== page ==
Maybe it was somewhere between the mountains of Colorado and the beaches of Hawaii that John Lynch figured out he wanted to be a Denver Bronco.
At those two very different locations, Lynch had chance run-ins with the two most important decision-makers in the organization that he would eventually join.
On ski slopes in the Rocky Mountains, he would occasionally happen across Broncos owner Pat Bowlen and his family, and after his 1997 Pro Bowl season, Lynch ran into Mike Shanahan and his wife, Peggy, in Hawaii.
"He was there with Peggy and some friends, and I was playing with my kids in the sand, and he came up and we just spent some time on that trip," Lynch recalled on Thursday.
Upon learning that the gentleman they met was an NFL player for another team, Peggy jokingly pestered her husband about why he wasn't a Bronco.
"Well, why didn't we get him?" she apparently asked after the chance meeting. "Why didn't we draft him?"
Sheepishly, Shanahan later admitted to reporters, "I couldn't come up with a good answer."
Instead, he would have to settle for signing the future Pro Football Hall of Famer as a free agent in 2004.
"In Denver, it was just a tremendous fit," Lynch said in a conference call with media about three weeks out from his Hall of Fame enshrinement. "I think I had a connection with Mike. … I had great admiration for the way that the Broncos were run as an organization. Those things travel. Their reputation, that they were going to give you a chance every year, that's all you can ask for in this league. I liked where the team was at when I got there. Those were four great years."
It was a situation that Lynch had not really pictured. Like many athletes, he imagined playing for just one team for the entirety of his career, but he and the Buccaneers, for whom he played for 11 seasons, split in March of 2004 when they released him.
Denver emerged as his ultimate destination, and Lynch picked up where he left off, earning Pro Bowl selections in each of his four seasons with the Broncos. The team came up just short of a Super Bowl run in 2005 with a loss in the AFC Championship, but his individual accomplishments helped power him to the Denver Broncos Ring of Fame and eventually the Pro Football Hall of Fame.
"I'm really grateful that the Broncos were there for me at that stage of my career," Lynch said. "I had played 11 years in Tampa, and the thought of going anywhere else was really hard to digest. They gave me a really nice landing spot. My only regret is that we knocked on the door being in that championship game in '05 with Champ and I and that group, Al Wilson — we talk about it often — that we kind of let one get away right there. But my only regret is not having won a championship. But I gave it everything I had, and Denver became and will always be a special place in my heart and that of my family, as well."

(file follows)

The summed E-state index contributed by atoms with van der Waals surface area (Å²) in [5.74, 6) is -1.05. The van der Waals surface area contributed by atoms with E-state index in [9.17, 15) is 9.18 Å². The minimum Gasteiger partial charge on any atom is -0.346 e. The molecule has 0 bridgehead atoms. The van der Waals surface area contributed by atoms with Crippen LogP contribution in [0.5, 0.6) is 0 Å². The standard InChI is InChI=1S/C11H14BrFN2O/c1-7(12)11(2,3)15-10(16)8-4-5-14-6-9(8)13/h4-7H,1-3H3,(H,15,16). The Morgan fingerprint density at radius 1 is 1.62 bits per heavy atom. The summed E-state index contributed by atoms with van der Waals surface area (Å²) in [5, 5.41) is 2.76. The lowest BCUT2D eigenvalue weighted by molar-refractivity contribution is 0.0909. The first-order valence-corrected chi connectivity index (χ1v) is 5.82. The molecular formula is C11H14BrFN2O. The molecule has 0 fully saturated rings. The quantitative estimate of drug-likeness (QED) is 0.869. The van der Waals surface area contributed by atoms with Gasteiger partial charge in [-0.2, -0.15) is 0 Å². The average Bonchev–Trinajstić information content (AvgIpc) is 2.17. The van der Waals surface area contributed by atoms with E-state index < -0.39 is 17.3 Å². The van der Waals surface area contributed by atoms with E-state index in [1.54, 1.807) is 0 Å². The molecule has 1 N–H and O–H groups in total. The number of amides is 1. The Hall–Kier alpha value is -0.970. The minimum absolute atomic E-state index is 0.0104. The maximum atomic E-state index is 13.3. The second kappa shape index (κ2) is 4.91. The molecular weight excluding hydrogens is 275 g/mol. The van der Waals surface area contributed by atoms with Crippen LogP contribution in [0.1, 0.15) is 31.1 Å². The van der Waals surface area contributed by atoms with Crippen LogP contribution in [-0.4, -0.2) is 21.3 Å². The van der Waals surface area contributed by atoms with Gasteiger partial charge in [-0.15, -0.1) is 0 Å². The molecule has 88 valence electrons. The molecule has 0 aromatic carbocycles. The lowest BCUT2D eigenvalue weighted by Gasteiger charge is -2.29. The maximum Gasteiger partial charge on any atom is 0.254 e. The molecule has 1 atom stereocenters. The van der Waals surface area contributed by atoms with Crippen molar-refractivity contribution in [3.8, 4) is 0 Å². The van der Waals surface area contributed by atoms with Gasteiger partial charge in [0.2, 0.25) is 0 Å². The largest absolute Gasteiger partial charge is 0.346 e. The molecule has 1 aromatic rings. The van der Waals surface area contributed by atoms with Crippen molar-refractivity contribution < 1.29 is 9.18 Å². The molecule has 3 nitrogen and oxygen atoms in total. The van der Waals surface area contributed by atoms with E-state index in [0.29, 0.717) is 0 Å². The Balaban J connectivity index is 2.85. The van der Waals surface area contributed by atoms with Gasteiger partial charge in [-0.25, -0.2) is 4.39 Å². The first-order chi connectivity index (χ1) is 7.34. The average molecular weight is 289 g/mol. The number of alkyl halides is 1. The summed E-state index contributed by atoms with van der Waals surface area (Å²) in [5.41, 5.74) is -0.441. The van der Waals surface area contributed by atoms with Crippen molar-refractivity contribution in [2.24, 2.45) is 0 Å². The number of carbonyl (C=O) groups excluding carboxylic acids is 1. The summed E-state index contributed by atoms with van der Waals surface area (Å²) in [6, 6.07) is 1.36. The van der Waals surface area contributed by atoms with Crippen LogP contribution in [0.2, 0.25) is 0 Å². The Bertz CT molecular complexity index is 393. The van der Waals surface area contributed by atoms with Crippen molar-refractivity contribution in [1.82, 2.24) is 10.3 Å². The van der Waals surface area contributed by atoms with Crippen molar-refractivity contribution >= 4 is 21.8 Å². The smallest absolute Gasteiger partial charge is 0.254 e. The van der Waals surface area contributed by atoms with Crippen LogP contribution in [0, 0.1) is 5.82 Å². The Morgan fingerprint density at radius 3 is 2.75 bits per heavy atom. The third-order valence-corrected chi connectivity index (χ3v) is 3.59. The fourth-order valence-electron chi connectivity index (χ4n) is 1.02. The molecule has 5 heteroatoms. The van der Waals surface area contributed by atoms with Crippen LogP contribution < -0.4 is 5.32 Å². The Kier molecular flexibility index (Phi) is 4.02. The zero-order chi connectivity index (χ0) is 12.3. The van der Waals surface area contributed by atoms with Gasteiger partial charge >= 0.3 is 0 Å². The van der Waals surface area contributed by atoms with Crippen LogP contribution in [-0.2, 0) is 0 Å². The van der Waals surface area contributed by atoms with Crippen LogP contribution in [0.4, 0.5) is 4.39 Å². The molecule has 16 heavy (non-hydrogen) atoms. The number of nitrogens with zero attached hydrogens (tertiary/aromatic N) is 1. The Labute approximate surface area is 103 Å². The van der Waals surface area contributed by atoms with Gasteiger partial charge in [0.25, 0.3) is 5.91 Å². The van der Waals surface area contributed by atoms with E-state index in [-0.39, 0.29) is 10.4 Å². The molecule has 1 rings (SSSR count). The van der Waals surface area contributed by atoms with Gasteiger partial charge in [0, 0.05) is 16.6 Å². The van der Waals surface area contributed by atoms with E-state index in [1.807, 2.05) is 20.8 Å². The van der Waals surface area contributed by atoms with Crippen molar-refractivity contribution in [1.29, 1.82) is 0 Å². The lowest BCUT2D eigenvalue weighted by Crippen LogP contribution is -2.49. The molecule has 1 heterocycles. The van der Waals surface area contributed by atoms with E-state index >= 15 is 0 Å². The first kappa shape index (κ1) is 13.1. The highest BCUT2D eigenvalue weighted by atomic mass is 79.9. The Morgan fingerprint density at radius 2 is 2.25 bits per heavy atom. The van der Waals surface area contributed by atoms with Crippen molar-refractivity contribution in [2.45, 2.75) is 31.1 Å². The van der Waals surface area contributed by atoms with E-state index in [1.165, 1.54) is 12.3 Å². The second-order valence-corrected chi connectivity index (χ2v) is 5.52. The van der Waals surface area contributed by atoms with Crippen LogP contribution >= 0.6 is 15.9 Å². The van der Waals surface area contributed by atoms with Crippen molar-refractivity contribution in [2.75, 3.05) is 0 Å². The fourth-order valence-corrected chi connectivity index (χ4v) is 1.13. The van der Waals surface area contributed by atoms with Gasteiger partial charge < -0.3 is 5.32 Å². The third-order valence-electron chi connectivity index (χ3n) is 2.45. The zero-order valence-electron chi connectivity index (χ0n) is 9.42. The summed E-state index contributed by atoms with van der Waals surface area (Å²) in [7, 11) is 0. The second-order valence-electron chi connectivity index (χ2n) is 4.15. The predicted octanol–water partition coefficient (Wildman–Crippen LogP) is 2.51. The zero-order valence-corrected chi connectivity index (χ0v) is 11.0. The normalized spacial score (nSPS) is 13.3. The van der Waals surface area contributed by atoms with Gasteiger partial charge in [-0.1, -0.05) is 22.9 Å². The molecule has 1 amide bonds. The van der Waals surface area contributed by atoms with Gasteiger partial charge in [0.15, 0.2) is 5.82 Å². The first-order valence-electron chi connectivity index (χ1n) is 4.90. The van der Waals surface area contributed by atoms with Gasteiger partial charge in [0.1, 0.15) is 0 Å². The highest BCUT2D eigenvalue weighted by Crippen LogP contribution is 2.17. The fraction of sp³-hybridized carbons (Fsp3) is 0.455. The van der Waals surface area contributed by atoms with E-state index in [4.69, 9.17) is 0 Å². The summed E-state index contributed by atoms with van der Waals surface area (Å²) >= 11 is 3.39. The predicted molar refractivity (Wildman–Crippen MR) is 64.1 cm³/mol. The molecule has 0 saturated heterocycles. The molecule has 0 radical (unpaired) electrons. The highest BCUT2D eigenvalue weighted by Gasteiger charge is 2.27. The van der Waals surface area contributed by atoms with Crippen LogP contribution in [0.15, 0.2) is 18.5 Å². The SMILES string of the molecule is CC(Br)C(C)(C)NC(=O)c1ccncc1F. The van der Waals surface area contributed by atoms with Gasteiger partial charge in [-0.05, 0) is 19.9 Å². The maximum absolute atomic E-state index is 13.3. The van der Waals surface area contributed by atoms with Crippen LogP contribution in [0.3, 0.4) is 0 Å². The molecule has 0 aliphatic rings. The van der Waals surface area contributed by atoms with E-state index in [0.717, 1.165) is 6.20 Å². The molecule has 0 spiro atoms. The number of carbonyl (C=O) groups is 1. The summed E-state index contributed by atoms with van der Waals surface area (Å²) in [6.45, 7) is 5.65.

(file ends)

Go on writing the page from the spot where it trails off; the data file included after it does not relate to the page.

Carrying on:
In making that move to Denver, Lynch became a key part of the trend of star players wanting to spend their final years of their career as a Bronco. The most famous of these, of course, are Peyton Manning and Lynch, but there's also former Broncos like DeMarcus Ware, Brian Dawkins, Ty Law, Neil Smith and Tony Dorsett.
"[Y]ou just knew with Mike at the helm and, even more so, Pat Bowlen as the owner — I talk about it a lot, but all you want as a player [is] you want a chance," Lynch said. "I think there's some organizations where you know you're going to have that if you join them. When I was playing, that was always the case, that you had a chance when you went to the Denver Broncos. They were going to do everything possible. Their actions represented that. It wasn't just talk; their actions represented them competing for a championship. That's what Pat Bowlen, I quickly learned, that's what made him go. The competitive spirit, of wanting to compete for a championship each and every year."
For veterans like Lynch at the stage of their career where they're hoping to chase one more title, the reputation that teams like the Broncos have become well known throughout the league — not to mention all the other amenities the location has.
"Those things travel," Lynch said. "I think Colorado is a beautiful place to live. It has so much to offer with the mountains, the people are extremely active. The fan base, much like our Niner fan base, is very regional. It's not just people in Denver. When you travel — I don't know who's responsible, I think maybe somebody who wore number seven is fairly responsible for that, as are a lot of … those guys who won championships — but when you travel, people meet you at your bus. They're at your hotel. It's a very regional fan base, national fan base. There's a lot that organization has to offer. Those things like that travel in players' circles — that, 'Hey, you'd love living there, you'd love playing there, the organization does things right.'"
So maybe it wasn't the conversations on a Hawaiian beach or at a Colorado ski resort, so much as the conversations that happened between Lynch and other NFL players throughout the course of his career. Regardless, by the time he made his decision in spring of 2004, that becoming a Bronco would be the right choice for him.
More than 15 years later, as he prepares to be officially enshrined as a Pro Football Hall of Famer, it's clear that it was.